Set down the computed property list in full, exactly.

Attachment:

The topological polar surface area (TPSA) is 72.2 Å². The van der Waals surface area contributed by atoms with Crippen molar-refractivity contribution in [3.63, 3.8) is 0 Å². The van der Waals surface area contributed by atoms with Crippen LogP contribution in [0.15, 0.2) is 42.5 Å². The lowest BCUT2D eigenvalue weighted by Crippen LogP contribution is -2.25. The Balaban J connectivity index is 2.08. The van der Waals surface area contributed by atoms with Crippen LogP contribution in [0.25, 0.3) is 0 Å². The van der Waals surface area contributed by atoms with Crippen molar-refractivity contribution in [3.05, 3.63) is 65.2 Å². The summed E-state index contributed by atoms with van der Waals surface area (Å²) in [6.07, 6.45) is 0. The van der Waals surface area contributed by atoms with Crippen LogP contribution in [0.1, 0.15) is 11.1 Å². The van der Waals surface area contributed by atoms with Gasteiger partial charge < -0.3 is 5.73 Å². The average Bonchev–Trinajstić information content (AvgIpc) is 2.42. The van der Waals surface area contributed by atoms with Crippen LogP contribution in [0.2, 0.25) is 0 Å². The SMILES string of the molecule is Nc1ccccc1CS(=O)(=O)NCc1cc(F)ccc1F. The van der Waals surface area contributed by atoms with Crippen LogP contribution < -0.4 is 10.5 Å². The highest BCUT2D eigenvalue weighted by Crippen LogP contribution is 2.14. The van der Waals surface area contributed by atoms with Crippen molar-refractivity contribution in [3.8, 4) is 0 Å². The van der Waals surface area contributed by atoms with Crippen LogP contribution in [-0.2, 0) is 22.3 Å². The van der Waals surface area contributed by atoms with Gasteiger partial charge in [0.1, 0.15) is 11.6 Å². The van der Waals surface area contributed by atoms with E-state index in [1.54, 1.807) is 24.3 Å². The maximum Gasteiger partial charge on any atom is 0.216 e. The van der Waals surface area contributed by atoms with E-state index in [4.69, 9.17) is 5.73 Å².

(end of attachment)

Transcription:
The topological polar surface area (TPSA) is 72.2 Å². The van der Waals surface area contributed by atoms with Crippen molar-refractivity contribution in [3.63, 3.8) is 0 Å². The van der Waals surface area contributed by atoms with Crippen LogP contribution in [0.15, 0.2) is 42.5 Å². The lowest BCUT2D eigenvalue weighted by Crippen LogP contribution is -2.25. The Balaban J connectivity index is 2.08. The van der Waals surface area contributed by atoms with Crippen LogP contribution in [0.25, 0.3) is 0 Å². The van der Waals surface area contributed by atoms with Crippen molar-refractivity contribution in [3.05, 3.63) is 65.2 Å². The summed E-state index contributed by atoms with van der Waals surface area (Å²) in [6.07, 6.45) is 0. The van der Waals surface area contributed by atoms with Crippen LogP contribution in [0.1, 0.15) is 11.1 Å². The van der Waals surface area contributed by atoms with Gasteiger partial charge < -0.3 is 5.73 Å². The average Bonchev–Trinajstić information content (AvgIpc) is 2.42. The van der Waals surface area contributed by atoms with Crippen LogP contribution in [0.2, 0.25) is 0 Å². The SMILES string of the molecule is Nc1ccccc1CS(=O)(=O)NCc1cc(F)ccc1F. The van der Waals surface area contributed by atoms with Crippen LogP contribution < -0.4 is 10.5 Å². The highest BCUT2D eigenvalue weighted by Crippen LogP contribution is 2.14. The van der Waals surface area contributed by atoms with Crippen molar-refractivity contribution in [3.8, 4) is 0 Å². The van der Waals surface area contributed by atoms with Crippen LogP contribution in [-0.2, 0) is 22.3 Å². The van der Waals surface area contributed by atoms with Gasteiger partial charge in [0.1, 0.15) is 11.6 Å². The van der Waals surface area contributed by atoms with E-state index in [1.54, 1.807) is 24.3 Å². The maximum Gasteiger partial charge on any atom is 0.216 e. The van der Waals surface area contributed by atoms with E-state index in [4.69, 9.17) is 5.73 Å².